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        • And the ICD, which from what I’ve heard, is even more vague, inespecific and probably more harmfull when it comes to “psychiatry”…

          And over 35 “theories” in psychological/social interventions does not inspire confidence, at least to me, about the validty, correctness or utility of using any of them, let alone several.

          Regardless of good intentions, that can pave the way to hell, said the song…

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        • The DSM is largely dismissed by depth psychiatry. Most psychiatrists, psychologists, therapists, and the like, dismiss the DSM in recent years. The folks who designed the DSM didn’t want it to be used the way it is currently being used, in fact, they warned against it. And the way it is used, is exactly what the man who wrote the article/made the video is talking about. The DSM divides a person into parts, and you just can’t do that and come to an accurate diagnosis. Human beings are so much more complex and dynamic, and using a DSM to categorize them is simply a way to deal with them intellectually without seeing them in their totality.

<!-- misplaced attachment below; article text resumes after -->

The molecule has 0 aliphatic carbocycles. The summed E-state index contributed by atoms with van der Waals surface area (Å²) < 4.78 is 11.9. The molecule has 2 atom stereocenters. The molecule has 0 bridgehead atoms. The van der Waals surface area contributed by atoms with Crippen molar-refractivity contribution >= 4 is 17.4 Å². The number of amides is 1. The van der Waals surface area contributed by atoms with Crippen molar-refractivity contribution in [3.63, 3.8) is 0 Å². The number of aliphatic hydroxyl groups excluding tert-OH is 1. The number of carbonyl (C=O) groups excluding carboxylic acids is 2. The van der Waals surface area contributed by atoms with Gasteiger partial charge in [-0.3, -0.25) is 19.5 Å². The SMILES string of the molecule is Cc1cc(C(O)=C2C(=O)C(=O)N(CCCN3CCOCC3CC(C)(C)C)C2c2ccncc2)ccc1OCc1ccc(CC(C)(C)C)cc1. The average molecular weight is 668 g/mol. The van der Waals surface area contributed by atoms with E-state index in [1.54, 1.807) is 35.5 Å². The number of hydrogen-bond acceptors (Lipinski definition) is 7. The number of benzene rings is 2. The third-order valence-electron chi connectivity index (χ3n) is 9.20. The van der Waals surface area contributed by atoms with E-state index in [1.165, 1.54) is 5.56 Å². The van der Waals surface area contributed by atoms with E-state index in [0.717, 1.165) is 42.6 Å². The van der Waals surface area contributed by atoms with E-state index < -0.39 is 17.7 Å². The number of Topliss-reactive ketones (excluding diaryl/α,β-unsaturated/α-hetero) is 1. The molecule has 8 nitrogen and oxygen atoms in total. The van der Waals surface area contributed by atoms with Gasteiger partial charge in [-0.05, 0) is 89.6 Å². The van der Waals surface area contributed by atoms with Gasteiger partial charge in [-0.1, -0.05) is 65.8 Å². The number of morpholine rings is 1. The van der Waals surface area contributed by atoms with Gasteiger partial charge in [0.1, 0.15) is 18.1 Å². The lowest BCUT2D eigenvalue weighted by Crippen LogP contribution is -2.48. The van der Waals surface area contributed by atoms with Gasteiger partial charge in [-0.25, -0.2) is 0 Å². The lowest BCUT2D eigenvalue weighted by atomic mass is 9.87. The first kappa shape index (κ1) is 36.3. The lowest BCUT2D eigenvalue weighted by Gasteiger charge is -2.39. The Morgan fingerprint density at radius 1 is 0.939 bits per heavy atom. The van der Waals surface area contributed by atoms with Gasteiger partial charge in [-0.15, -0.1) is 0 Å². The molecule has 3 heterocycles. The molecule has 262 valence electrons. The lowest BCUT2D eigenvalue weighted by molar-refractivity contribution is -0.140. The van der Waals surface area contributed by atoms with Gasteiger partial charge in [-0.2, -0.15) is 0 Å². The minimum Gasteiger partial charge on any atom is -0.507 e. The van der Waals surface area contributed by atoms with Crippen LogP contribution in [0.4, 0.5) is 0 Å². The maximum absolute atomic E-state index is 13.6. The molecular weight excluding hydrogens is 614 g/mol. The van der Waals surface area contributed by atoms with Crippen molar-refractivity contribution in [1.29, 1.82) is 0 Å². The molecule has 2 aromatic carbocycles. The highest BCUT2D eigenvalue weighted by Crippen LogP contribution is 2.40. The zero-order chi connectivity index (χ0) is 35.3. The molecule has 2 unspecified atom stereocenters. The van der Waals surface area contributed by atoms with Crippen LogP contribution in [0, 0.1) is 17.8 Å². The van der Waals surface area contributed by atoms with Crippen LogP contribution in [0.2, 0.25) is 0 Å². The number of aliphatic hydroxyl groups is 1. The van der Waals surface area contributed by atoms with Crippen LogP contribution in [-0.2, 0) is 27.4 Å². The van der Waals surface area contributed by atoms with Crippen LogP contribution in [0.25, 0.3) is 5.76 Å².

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  4. The idea that downplaying drama and vivid emotion is a survival skill seems quite valid.
    The idea that such dialing down can be so extensive so as to induce a dissociative unreality seems also like it could be correct, too, in more extreme cases of denial. Yet just attacking all people who can analyze and articulate can take the cause of anti-intellectualism to extremes: to the brink of chaos. Do you think you will only benefit from inducing chaos in other people’s lives? Chaos blows back on all, especially babies. Among those the over-intellectualized and those who over-dramatize raw emotions find their common victims.